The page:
It is time to say it.
The Founders were awesome.
In fact, the Founders are more amazing than ever. One of the many reasons is that the Founders put America on the path to ending slavery and, with Lincoln, ended it.
The Founders put America on the road to ending slavery by their public and private pronouncements and actions; pronouncements that would have led to their death if they were captured by the British. The Founders deplored slavery and blasted the King for engaging in the slave trade, as stated in the original draft of the Declaration of Independence. Even before the Constitution, the Founders forbade its spread via the Northwest Ordinance. The Founders, to include slaveholders Washington and Jefferson, knew that slavery was a sin and said so. They knew slavery was incompatible with the equality of the very God whom they drew their inspiration and justification.
They also knew it could not be put away immediately, but they did what was possible to put it on the path to extinction.
Lincoln cited the writings of the Founders as justification for ending slavery. However, Lincoln knew the Founders were faced with a tough choice. The choice was either have, as Lincoln said, “a new nation, conceived in liberty, and dedicated to the proposition that all men are created equal” or have a disunited Revolutionary War effort, split between slave-holders and non-slaveholders, that would inevitably lose the struggle against King George. The Founders bravely took a chance against Great Britain and they took a chance on America. They believed in America so much to know that she would grow out of this great sin and that individual freedom would triumph over tyranny of the government; in this case the tyranny of several state governments, and later the Supreme Court, that said slavery was ok.
Lincoln was great and should be honored. He was brave and did what he had to do in order to preserve the Union but make no mistake, his inspiration came from the Founders and the same God they invoked. The martyrdom that was Lincoln’s would have been the fate of all the American Founders, and their families, if the Revolution had been lost.
The American Founders saw a government, for the first time, make the statement that all mankind had rights that came not from the King, or even a somewhat benevolent government, but from Almighty God. Having rights was rare enough but having them come from God ensured these rights would never die. Nowhere in the Declaration of Independence were these rights restricted based on race or sex. The Founders were smart enough to know this and the shockwaves this sent throughout the world are still being felt today and the slaveholders felt it first. The day that Declaration was signed the slaveholders knew their days were numbered.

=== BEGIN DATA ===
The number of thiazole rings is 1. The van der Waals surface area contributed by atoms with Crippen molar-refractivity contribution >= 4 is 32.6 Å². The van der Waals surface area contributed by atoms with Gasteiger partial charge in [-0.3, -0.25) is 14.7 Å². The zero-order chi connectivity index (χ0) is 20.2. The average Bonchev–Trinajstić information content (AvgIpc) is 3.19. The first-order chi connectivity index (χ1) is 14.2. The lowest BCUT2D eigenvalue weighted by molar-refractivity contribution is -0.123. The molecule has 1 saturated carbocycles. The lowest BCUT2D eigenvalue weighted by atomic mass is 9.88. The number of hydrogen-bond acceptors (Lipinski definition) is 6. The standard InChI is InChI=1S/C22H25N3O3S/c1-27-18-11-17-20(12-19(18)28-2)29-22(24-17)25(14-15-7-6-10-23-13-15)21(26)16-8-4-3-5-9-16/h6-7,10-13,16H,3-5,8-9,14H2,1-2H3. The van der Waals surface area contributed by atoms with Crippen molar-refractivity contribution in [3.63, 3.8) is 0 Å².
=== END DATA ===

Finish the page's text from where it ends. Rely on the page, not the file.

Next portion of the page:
Only 20 years after the Constitution, the abominable slave trade was ended in America on its first possible day of passage (the Constitution gave the trade 20 more years and everyone expected it would die, which it did). The bill abolishing the slave trade was called for, and later signed, by President Thomas Jefferson. Later, four score and seven years after its founding, the nation did another unprecedented thing. It fought a civil war that was not about tariffs or state’s rights, but about preserving the Union and ending slavery. What an amazing thing. Who does that? The United States of America does that. What the Founders did, with some advocating against their self-interest, in putting America on the course of ending slavery is one of the few annals of history that grows all the more remarkable over the passage of time.
Our Founders had guts. They were men in every sense of the word. These heroes stood against Great Britain, the most powerful empire in the history of the world when the odds of success were low. The American Founding Fathers could have had a revolution just for independence but they took it further and said it was to be a revolution for which all mankind had eternal rights from God; rights that the government could never take away. The world had never seen anything like it and has not since then.
This Independence Day, thank you George, John, Tom, Ben, and company. You did the right thing, even when it was against your own self-interest. We owe you our lives, our very existence, and our sacred honor.